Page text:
The third twenty. Will try to pick up speed now……
I’m grateful for dental hygienists (one saved my life by finding the oral cancer in 2003), for my ENT doctor Dan Jacob (who did surgery on me several times and was a great friend), and for my family doctor Catherine Wilson (who in 1995 put me on a regimen of vitamins and things and said, “Mr. McKeever, I think we’ve just prevented a heart attack in you.” She must have been right. I’m grateful for my dentist of 20 years, Dr. Jim Roethele and his great team. And for the doctors at Beckley Memorial Hospital who in 1949 performed surgery on my hip that has kept me going strong ever since.
I’m thankful for laughter, for a great joke, for funny friends, for the jokes and stories in Reader’s Digest, and for the laughter of a small child. I’m thankful for tears and hugs, for sweetness and thoughtfulness. I’m thankful for great choir specials in church, and that 30 piece orchestra with the pipe organ which never fails to stun me with the beauty of their arrangements. I’m grateful for worship leaders who know what they are doing (Lavon Gray, Larry Black, Ken Gabrielse), for accompanists on the piano (Eva Hart), and orchestral leaders (Tim Walker). For violinists (Sarah Rhinehart Walker and Stephanie Screen), dobro guitarists (Jerry Douglas), and for Alison Krauss. For Ricky Skaggs and the White Family and for Tom T. Hall.
I’m thankful for political discussion and for news media people who refuse to take a politician’s word for anything but question, investigate, research, and snoop. I’m grateful for the privilege to vote in this country. I try to vote in every election, no matter the issues. And I’m grateful for the newspapers. I still subscribe and plan to do so as long as there’s one to be delivered at my door.
The final forty….
I’m grateful for the five Camrys our family has owned since the 1996 used one Margaret bought (and loved dearly). They’re all still in use in our family with the exception of the 2001 we donated to a missionary organization. And grateful for the new Avalon in my driveway, a dream of many years.
I’m thankful for Guidestone, the investment agency of our denomination which manages my retirement funds. I’m thankful for two missionary friends who are working in Texas with Hindu and Muslim residents, for two missionary friends in South Africa who are using music training as a vehicle to share the gospel, and for the five chaplains of New Orleans’ Global Maritime Ministries who spread the gospel throughout the world without ever leaving home.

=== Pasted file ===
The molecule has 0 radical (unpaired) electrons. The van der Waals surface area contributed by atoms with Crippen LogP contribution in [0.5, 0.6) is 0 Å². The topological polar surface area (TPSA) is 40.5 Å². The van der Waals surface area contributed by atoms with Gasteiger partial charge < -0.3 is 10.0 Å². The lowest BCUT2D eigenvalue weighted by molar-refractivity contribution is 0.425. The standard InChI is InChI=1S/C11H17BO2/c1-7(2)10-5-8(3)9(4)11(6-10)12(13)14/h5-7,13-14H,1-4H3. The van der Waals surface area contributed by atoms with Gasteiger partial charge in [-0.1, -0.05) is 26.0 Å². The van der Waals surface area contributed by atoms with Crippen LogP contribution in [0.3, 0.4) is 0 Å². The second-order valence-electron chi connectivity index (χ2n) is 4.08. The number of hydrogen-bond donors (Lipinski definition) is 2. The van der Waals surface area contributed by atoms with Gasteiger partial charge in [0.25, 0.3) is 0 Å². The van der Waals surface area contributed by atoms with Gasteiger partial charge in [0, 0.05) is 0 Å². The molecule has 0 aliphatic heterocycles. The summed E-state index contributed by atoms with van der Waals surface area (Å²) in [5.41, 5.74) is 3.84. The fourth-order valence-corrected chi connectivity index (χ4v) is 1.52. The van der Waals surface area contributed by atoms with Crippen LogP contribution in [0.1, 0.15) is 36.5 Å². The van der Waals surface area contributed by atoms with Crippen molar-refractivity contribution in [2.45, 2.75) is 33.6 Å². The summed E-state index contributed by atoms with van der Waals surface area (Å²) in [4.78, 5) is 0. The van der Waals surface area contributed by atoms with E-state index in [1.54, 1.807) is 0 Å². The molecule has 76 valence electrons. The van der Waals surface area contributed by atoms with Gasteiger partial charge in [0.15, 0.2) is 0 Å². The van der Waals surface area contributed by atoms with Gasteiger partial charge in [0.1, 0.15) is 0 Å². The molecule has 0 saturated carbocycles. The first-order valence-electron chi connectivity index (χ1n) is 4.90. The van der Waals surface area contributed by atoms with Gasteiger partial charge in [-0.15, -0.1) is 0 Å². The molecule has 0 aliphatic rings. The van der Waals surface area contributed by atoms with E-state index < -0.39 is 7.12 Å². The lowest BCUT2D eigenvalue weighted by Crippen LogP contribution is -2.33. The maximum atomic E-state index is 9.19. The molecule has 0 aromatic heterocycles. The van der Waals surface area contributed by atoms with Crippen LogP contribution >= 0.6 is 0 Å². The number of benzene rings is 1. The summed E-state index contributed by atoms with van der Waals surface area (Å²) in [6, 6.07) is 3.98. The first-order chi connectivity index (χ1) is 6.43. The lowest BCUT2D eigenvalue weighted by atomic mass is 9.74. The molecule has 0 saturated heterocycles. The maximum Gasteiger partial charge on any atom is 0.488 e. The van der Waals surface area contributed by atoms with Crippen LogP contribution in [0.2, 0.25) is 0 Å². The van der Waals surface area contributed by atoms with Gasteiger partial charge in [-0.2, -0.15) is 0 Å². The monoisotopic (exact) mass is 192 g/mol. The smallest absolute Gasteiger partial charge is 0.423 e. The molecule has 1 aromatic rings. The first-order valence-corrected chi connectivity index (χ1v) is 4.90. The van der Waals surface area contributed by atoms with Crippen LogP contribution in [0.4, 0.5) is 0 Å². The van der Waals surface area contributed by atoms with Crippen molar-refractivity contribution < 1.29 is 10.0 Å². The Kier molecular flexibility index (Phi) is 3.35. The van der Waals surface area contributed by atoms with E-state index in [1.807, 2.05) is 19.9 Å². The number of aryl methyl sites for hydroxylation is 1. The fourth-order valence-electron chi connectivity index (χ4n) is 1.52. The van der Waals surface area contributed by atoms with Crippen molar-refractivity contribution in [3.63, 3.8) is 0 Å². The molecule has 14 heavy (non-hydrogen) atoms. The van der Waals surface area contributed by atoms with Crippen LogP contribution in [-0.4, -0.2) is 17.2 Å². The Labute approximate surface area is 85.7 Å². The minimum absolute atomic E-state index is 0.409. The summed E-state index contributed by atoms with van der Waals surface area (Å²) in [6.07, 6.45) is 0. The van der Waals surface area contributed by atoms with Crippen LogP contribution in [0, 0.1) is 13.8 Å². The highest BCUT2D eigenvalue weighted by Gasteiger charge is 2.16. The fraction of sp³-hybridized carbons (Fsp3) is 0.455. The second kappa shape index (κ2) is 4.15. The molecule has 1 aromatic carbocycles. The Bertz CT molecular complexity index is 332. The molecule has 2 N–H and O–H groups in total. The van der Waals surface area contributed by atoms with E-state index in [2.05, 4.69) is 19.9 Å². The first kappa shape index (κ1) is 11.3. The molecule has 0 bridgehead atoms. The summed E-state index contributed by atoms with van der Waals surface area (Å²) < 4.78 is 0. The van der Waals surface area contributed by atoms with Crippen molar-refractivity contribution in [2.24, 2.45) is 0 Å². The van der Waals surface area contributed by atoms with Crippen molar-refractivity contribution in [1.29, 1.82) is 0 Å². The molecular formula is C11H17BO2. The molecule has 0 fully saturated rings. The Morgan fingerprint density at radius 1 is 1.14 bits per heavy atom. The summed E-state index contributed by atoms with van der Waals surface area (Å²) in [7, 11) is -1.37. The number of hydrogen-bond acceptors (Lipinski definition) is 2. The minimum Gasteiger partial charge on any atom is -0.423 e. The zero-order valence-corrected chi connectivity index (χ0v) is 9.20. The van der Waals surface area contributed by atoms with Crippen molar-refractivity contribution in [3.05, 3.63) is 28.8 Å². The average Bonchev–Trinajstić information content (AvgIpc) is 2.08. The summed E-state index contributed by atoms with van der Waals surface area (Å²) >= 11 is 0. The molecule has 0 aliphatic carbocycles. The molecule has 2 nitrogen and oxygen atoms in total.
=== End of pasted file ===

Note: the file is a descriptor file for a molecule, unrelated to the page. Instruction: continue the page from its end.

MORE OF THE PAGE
I’m grateful for New Orleans Baptist Theological Seminary which has been a strong part of my life and ministry since 1964. Some friends and professors from that great school are as much a part of me as my siblings. Dr. George Harrison, my teacher and mentor, whom I will see this week the day after Thanksgiving.
I’m grateful for friends Chet and Eva Lee Griffin of Washington, DC. For Jim and Darlene Graham of Atlanta, GA. For Don and Audrey Davidson of Alexandria, VA. For Joel and Wilma Davis of Loganville, GA. For Ken and Jana Gabrielse of Truett-McConnell University. For Bryan and Rebecca Harris of Cumby, TX. For Mike and Terri Miller of Jacksonville, TX. And for Larry Black, mentioned earlier.
I’m thankful for seminary classmate Dr. Gary Fagan. Over the decades, we knew each other only slightly and saw one another rarely. But after over a half century of serving God in pastoring churches, chaplaincy in a college, and missionary in Malawi and Brazil, the Lord took Gary home in May 2014. Nearly two years later, his widow Bertha and I met for the first time. I had been widowed 13 months earlier. Bertha and I were married on January 11 of this year. From the first, I’ve given thanks to the Lord that Gary left Bertha “in tact.” She was a whole human, solidly Christian.
I’m thankful Bertha married me. I’m thankful she teaches (English literature in a community college), sews (makes great afghans), cooks (like you would not believe and makes it look so easy), gardens, and works the crowd at every church where I go to preach. She is easily the best teacher any of her students have ever had or will ever have. (One said so in an email today!)
I’m thankful for Neil and Julie, Grant, Abby and Erin (also Cody and Conner), as well as Maggie and Baxter; for Marty and Misha, Darilyn and Jack; and for Carla and Leah, Weston, Jessica, and JoAnne. I’m thankful for Ray and Betty Gatwood and for Peggy Bynum. I’m grateful for Cottage Hill Baptist Church, for First Baptist of Indian Trail NC, and for Springfield MO’s Second Baptist Church, as well as FBC of Jackson, MS.
I’m thankful for Lari and James Beckley and for Allison, Megan, Shannon and Ethan; for Jeff and Kim and for Zoe and Juliet and Jaycee.
Wait! I can’t stop now! I’ve just gotten started. That’s a hundred already?? Think of all the people I’ve left out.
Now, get started on your list!